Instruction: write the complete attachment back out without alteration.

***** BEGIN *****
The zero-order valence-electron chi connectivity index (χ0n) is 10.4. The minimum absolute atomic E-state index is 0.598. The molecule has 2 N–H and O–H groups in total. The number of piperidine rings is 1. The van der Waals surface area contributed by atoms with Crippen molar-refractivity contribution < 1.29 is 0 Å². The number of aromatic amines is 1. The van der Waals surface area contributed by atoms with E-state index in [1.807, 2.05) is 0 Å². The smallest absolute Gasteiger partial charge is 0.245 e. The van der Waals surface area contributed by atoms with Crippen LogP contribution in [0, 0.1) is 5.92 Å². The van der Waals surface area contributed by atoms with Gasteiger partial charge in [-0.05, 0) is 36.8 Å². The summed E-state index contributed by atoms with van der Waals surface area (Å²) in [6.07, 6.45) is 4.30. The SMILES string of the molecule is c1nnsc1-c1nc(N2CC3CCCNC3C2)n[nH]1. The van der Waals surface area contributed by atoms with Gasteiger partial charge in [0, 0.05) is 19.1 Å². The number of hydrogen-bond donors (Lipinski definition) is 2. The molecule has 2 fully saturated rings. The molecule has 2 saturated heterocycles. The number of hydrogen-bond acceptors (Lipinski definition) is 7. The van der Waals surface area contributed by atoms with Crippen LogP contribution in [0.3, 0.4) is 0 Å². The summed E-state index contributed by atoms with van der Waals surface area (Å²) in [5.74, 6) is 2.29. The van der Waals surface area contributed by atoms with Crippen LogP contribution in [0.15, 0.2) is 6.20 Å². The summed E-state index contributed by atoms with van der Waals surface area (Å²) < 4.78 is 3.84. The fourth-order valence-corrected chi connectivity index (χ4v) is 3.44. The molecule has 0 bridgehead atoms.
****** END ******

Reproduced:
The zero-order valence-electron chi connectivity index (χ0n) is 10.4. The minimum absolute atomic E-state index is 0.598. The molecule has 2 N–H and O–H groups in total. The number of piperidine rings is 1. The van der Waals surface area contributed by atoms with Crippen molar-refractivity contribution < 1.29 is 0 Å². The number of aromatic amines is 1. The van der Waals surface area contributed by atoms with E-state index in [1.807, 2.05) is 0 Å². The smallest absolute Gasteiger partial charge is 0.245 e. The van der Waals surface area contributed by atoms with Crippen LogP contribution in [0, 0.1) is 5.92 Å². The van der Waals surface area contributed by atoms with Gasteiger partial charge in [-0.05, 0) is 36.8 Å². The summed E-state index contributed by atoms with van der Waals surface area (Å²) in [6.07, 6.45) is 4.30. The SMILES string of the molecule is c1nnsc1-c1nc(N2CC3CCCNC3C2)n[nH]1. The van der Waals surface area contributed by atoms with Gasteiger partial charge in [0, 0.05) is 19.1 Å². The number of hydrogen-bond donors (Lipinski definition) is 2. The molecule has 2 fully saturated rings. The molecule has 2 saturated heterocycles. The number of hydrogen-bond acceptors (Lipinski definition) is 7. The van der Waals surface area contributed by atoms with Crippen LogP contribution in [0.3, 0.4) is 0 Å². The summed E-state index contributed by atoms with van der Waals surface area (Å²) in [5.74, 6) is 2.29. The van der Waals surface area contributed by atoms with Crippen LogP contribution in [0.15, 0.2) is 6.20 Å². The summed E-state index contributed by atoms with van der Waals surface area (Å²) < 4.78 is 3.84. The fourth-order valence-corrected chi connectivity index (χ4v) is 3.44. The molecule has 0 bridgehead atoms.